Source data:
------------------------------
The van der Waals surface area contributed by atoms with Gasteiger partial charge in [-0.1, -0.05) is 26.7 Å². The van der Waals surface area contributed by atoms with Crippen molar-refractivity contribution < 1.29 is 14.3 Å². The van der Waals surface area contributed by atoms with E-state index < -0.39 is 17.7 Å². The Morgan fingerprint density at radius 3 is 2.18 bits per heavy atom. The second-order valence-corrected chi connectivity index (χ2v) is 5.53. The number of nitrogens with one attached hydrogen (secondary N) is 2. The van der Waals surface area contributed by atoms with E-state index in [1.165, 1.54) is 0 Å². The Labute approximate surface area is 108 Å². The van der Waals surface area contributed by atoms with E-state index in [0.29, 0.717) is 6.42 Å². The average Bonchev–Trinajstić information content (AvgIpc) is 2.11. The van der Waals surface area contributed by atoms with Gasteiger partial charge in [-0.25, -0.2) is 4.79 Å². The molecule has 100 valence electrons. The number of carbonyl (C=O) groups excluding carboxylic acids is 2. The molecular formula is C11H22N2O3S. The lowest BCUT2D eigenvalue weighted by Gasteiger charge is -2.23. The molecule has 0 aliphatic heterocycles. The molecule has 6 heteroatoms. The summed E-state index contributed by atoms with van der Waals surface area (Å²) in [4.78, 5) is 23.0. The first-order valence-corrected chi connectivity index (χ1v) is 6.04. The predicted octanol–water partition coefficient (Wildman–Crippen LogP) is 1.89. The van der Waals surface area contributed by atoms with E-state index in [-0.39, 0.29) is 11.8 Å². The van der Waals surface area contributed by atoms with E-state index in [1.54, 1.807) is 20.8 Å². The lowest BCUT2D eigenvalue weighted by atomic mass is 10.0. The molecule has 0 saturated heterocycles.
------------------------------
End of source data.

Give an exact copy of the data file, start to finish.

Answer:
The van der Waals surface area contributed by atoms with Gasteiger partial charge in [-0.1, -0.05) is 26.7 Å². The van der Waals surface area contributed by atoms with Crippen molar-refractivity contribution < 1.29 is 14.3 Å². The van der Waals surface area contributed by atoms with E-state index < -0.39 is 17.7 Å². The Morgan fingerprint density at radius 3 is 2.18 bits per heavy atom. The second-order valence-corrected chi connectivity index (χ2v) is 5.53. The number of nitrogens with one attached hydrogen (secondary N) is 2. The van der Waals surface area contributed by atoms with E-state index in [1.165, 1.54) is 0 Å². The Labute approximate surface area is 108 Å². The van der Waals surface area contributed by atoms with E-state index in [0.29, 0.717) is 6.42 Å². The average Bonchev–Trinajstić information content (AvgIpc) is 2.11. The van der Waals surface area contributed by atoms with Gasteiger partial charge in [-0.25, -0.2) is 4.79 Å². The molecule has 100 valence electrons. The number of carbonyl (C=O) groups excluding carboxylic acids is 2. The molecular formula is C11H22N2O3S. The lowest BCUT2D eigenvalue weighted by Gasteiger charge is -2.23. The molecule has 0 aliphatic heterocycles. The molecule has 6 heteroatoms. The summed E-state index contributed by atoms with van der Waals surface area (Å²) in [4.78, 5) is 23.0. The first-order valence-corrected chi connectivity index (χ1v) is 6.04. The predicted octanol–water partition coefficient (Wildman–Crippen LogP) is 1.89. The van der Waals surface area contributed by atoms with E-state index in [-0.39, 0.29) is 11.8 Å². The van der Waals surface area contributed by atoms with E-state index in [1.54, 1.807) is 20.8 Å². The lowest BCUT2D eigenvalue weighted by atomic mass is 10.0. The molecule has 0 saturated heterocycles.